Yes, you must be wondering what’s all this about ‘Somdech’s Longtail’ so pardon the pun, but a ‘longtail’ is a boat, but we’ll come back to that later.
IMPORTANT: PLEASE READ THIS FULL POST – otherwise scroll down to disaster strikes!
Some of you will recognise our friend Somdech, he’s lived here on Phi Phi Island all of his life, and at 70 years of age he could run rings around most people in their early 20’s! he’s an extremely fit strong man, he works very long hours, from 4 in the morning till very late at night, 7 days a week fishing for his family on his longtail boat. Somdech is the grandfather of a very large family, in fact theres 25 family members in total. Can you see the large scar to the right of Somdech’s abdomen, this was from the terrible 2004 Tsunami where he was thrown upside down by one of the giant waves whilst he was still in his boat.
We first met Somdech 4 weeks after we arrived on the Island back in March, just as we began our 4 month Covid lockdown. Back then we were living from our tent on the beach next to the Sea Gypsies. Early one morning, Somdech was heading back to the Island on his longtail boat after fishing all night, he shouted over to our tent as he wanted to give us some fish.
Ever since that day, we have become very good friends with Somdech and his family, and help one another.
Language is a problem, as no one here speaks English, but we manage to get by with simple had hand gestures and sketches in the sand.
Somdech’s family is one of the many families we have been helping here on the Island, with food, medical and clothing parcels, and at times we are also able to give them money from some of the kind donations we receive, you can see our most recent aid, by watching the 2 short films below.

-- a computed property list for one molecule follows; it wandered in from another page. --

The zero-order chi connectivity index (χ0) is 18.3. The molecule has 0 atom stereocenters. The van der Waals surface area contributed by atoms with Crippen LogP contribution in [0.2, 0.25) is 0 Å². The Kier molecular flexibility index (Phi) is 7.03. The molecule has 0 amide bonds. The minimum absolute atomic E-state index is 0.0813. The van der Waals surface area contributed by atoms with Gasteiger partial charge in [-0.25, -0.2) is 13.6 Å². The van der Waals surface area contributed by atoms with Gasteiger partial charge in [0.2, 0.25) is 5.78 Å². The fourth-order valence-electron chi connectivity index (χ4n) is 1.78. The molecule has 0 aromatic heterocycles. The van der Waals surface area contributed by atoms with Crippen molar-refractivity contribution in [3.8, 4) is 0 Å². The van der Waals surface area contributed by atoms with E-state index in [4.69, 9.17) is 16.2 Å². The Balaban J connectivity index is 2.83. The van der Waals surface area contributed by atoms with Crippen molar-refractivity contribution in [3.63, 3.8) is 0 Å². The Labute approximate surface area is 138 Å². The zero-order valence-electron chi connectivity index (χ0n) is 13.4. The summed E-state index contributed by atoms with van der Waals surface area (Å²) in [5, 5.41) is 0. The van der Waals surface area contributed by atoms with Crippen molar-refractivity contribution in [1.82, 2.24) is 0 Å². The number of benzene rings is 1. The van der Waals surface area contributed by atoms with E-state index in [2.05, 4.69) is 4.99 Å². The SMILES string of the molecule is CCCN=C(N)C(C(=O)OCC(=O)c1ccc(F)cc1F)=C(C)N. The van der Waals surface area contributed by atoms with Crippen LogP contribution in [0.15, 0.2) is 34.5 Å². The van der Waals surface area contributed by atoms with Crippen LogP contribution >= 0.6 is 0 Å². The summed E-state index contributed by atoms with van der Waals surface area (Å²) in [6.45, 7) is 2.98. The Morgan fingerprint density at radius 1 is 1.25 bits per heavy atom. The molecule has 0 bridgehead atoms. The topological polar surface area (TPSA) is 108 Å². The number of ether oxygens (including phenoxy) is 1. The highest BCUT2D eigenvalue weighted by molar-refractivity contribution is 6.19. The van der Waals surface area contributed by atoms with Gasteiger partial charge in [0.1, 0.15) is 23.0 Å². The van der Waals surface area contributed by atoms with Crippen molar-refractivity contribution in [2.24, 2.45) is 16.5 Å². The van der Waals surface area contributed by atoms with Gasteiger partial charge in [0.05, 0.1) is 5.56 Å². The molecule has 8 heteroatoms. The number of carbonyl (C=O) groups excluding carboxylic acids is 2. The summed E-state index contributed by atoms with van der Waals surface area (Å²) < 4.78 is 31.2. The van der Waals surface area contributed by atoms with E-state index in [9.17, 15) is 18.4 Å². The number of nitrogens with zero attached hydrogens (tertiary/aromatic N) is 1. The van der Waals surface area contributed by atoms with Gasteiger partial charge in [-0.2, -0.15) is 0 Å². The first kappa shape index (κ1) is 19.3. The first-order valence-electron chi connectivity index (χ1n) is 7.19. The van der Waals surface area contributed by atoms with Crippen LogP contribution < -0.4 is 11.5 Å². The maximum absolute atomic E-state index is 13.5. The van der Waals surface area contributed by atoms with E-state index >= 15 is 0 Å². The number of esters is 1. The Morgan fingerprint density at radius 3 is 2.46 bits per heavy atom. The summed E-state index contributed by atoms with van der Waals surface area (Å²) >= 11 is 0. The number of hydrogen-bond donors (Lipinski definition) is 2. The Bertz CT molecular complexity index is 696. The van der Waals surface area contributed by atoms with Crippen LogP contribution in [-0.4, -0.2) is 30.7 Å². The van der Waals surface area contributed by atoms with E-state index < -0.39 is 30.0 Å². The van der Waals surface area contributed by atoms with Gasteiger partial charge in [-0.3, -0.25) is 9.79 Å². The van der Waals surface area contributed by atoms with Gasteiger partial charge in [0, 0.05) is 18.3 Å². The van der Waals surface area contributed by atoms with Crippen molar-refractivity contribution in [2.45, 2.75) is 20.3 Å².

No matter what life throws at the people here on Phi Phi Island, for example, surviving the 2004 Tsunami where 4,000 people were killed, then fast forward to the current situation of the Covid-19 pandemic, where its left people with no work, and are therefore struggling terribly on a daily basis just for the simple necessities in life such as food, but don’t worry, because as tough as life is here, these people are masters of survival, and no matter what their situation is, they will survive, whats also incredible, is that they always have a smile on their faces and want to be your friend, or as they call it “Sharing Happiness”
Longtail Boats are an Icon of Thai Culture, they can be seen everywhere in Thailand, especially here in the south, the people decorate the fronts of their boats with colourful garlands made from flowers and ribbons, and although these decorations may look pretty, they are actually there to provide good luck and protection, as the belief in spirits is a serious business in Thailand, and the garlands or scarves at the front of the boat are in honour of the spirits of the water and Mae Yanang the spiritual goddess of journeys.
It is believed that every tree has a guardian spirit, who when the tree is cut down and built into a longtail, stays and lives in the body of the boat to protect it. This Guardian spiritual goddess of boats is called “Mae Ya Nang”, or the ‘Grandmother of Boats’, by many thai fishermen. The decorative sashes and flowers are gifts, intended to pay respect to, and honour the water spirits and Mae Ya Nang who then grants her protection, ensures safe passage, a propitious career, and a bountiful catch of fish.